To conclude, the current study showed improved social decision-making in non-smoking patients with schizophrenia after administration of 1 mg of nicotine. Although the present study shows that nicotine may facilitate social cognitive processes, it also suggests that the efficacy may be limited as the effects were no longer present after a higher dose and did not apply to the smoking patients. Thus, the possible clinical relevance of these findings remain unclear and more research is needed. For example, the effects of chronic nicotine administration are unknown and it is difficult to predict how exactly the currently found effects would translate to real-world settings. However, the presently demonstrated acute effects may make nicotine an interesting candidate as an adjunct to existing therapies, such as social-cognitive remediation. Future studies should investigate whether the efficacy of existing treatment programs is improved by the nicotine-induced facilitation of social decision-making processes. In short, the current findings demonstrate that nicotine may facilitate social cognitive processes through improved integration of different sources of information and may thus especially be an interesting target for cognitive enhancement in the subset of patients that do not smoke.
Design study Ellen R. A. de Bruijn, Collecting data Charel Quisenaerts, Analyzing data (Charel Quisenaerts, Ellen R. A. de Bruijn), Writing first version (Charel Quisenaerts, Ellen R. A. de Bruijn), Providing feedback (Manuel Morrens, Wouter Hulstijn, Peter de Boer, Maarten Timmers, B. Sabbe), Finalizing manuscript (Charel Quisenaerts, Ellen R. A. de Bruijn).
Conflict of Interest Statement
P. de Boer and M. Timmers are full-time employees of Janssen Pharmaceutica N.V. All other authors declare that they have no conflict of interest.
This study was funded by the Flemish Institute for Industrial Science & Technology (IWT) and Janssen Pharmaceutica N.V., Belgium.
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Keywords: nicotine, schizophrenia, ultimatum game, proactive control, fairness, intentionality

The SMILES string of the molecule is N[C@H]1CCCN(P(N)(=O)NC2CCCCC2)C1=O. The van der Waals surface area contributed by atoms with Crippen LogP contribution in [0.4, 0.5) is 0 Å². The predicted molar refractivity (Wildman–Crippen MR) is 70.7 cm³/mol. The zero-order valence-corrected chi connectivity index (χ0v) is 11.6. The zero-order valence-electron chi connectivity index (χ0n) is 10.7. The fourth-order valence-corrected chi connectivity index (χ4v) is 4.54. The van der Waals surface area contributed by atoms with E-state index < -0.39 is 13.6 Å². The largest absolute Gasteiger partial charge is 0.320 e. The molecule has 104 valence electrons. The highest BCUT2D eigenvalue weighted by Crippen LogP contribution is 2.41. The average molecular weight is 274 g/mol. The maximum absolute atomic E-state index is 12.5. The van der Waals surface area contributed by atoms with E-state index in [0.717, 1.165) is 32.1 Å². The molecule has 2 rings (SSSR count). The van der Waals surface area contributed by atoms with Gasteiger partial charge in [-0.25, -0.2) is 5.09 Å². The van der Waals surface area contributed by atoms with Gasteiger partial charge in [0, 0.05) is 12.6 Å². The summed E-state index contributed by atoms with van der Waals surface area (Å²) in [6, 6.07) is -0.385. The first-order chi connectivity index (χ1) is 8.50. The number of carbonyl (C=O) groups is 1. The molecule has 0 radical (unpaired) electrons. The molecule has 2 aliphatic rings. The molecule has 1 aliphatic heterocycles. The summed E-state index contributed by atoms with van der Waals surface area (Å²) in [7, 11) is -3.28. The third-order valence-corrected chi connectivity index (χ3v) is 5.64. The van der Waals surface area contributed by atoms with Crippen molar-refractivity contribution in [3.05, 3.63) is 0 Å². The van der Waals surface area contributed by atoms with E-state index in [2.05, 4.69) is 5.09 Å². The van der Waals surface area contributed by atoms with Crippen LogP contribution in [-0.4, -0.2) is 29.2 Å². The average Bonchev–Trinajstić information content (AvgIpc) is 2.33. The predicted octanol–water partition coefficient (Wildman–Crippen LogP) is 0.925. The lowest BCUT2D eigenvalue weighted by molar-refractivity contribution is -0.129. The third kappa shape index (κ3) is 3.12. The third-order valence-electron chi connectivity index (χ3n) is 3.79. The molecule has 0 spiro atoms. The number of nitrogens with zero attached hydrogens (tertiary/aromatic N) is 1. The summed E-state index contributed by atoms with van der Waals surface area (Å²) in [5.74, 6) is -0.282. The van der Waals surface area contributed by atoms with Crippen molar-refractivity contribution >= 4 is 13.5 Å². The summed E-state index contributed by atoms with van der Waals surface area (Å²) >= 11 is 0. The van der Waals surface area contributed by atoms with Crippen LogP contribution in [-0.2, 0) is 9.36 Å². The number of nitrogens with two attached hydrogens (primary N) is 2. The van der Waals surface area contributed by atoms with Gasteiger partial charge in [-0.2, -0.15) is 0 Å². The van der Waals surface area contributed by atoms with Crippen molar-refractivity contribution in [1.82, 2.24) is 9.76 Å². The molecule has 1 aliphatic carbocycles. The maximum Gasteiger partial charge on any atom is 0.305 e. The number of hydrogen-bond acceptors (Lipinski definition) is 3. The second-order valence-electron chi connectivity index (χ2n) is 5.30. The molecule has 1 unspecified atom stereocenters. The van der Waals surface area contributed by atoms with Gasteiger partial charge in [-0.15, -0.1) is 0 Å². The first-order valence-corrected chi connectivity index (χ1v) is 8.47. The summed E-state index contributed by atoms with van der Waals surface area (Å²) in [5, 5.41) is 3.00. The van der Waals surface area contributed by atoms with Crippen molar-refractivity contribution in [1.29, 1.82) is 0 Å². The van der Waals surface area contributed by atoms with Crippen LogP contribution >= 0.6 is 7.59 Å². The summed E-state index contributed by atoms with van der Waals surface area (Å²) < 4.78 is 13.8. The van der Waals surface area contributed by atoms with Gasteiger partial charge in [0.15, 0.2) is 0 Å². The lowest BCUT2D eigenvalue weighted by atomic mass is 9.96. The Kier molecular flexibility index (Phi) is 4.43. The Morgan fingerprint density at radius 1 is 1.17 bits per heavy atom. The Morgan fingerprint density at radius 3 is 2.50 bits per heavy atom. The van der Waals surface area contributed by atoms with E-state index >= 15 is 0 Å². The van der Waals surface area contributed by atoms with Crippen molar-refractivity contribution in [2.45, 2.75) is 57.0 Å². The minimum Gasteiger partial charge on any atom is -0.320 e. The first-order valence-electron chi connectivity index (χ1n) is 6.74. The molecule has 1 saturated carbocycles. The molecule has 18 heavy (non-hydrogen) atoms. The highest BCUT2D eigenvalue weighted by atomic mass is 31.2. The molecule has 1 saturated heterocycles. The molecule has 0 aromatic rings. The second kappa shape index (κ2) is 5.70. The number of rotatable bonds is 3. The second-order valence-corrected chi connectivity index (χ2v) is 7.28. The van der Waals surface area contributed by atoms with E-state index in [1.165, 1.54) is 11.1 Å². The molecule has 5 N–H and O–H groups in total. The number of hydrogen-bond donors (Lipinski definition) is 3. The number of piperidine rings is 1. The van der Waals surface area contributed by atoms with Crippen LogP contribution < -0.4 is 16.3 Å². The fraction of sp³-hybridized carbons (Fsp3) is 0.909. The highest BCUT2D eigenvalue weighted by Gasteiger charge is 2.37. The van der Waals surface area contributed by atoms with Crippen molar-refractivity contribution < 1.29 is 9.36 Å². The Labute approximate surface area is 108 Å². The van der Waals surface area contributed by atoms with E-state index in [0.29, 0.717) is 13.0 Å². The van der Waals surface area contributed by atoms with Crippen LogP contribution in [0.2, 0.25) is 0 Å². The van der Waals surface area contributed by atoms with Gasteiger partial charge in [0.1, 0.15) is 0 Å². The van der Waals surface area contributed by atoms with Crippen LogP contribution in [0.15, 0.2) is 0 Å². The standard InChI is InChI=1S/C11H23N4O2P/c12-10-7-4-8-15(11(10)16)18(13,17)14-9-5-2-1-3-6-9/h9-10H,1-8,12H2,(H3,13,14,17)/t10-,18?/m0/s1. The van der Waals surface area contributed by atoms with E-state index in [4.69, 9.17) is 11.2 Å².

Citation: Quisenaerts C, Morrens M, Hulstijn W, de Boer P, Timmers M, Sabbe B and de Bruijn ERA (2013) Acute nicotine improves social decision-making in non-smoking but not in smoking schizophrenia patients. Front. Neurosci. 7:197. doi: 10.3389/fnins.2013.00197
Received: 19 July 2013; Accepted: 10 October 2013;
Published online: 30 October 2013.
Edited by:Eleanor Dommett, The Open University, UK
Reviewed by:Stefanie J. Schmidt, University Hospital of Child and Adolescent Psychiatry, University of Bern, Switzerland
Paul Newhouse, Vanderbilt University, USA
Copyright © 2013 Quisenaerts, Morrens, Hulstijn, de Boer, Timmers, Sabbe and de Bruijn. This is an open-access article distributed under the terms of the Creative Commons Attribution License (CC BY). The use, distribution or reproduction in other forums is permitted, provided the original author(s) or licensor are credited and that the original publication in this journal is cited, in accordance with accepted academic practice. No use, distribution or reproduction is permitted which does not comply with these terms.
*Correspondence: Ellen R. A. de Bruijn, Department of Clinical, Health, and Neuropsychology, Leiden Institute for Brain and Cognition, Leiden University, Pieter de la Court building, Wassenaarseweg 52, 2333 AK Leiden, Netherlands e-mail: firstname.lastname@example.org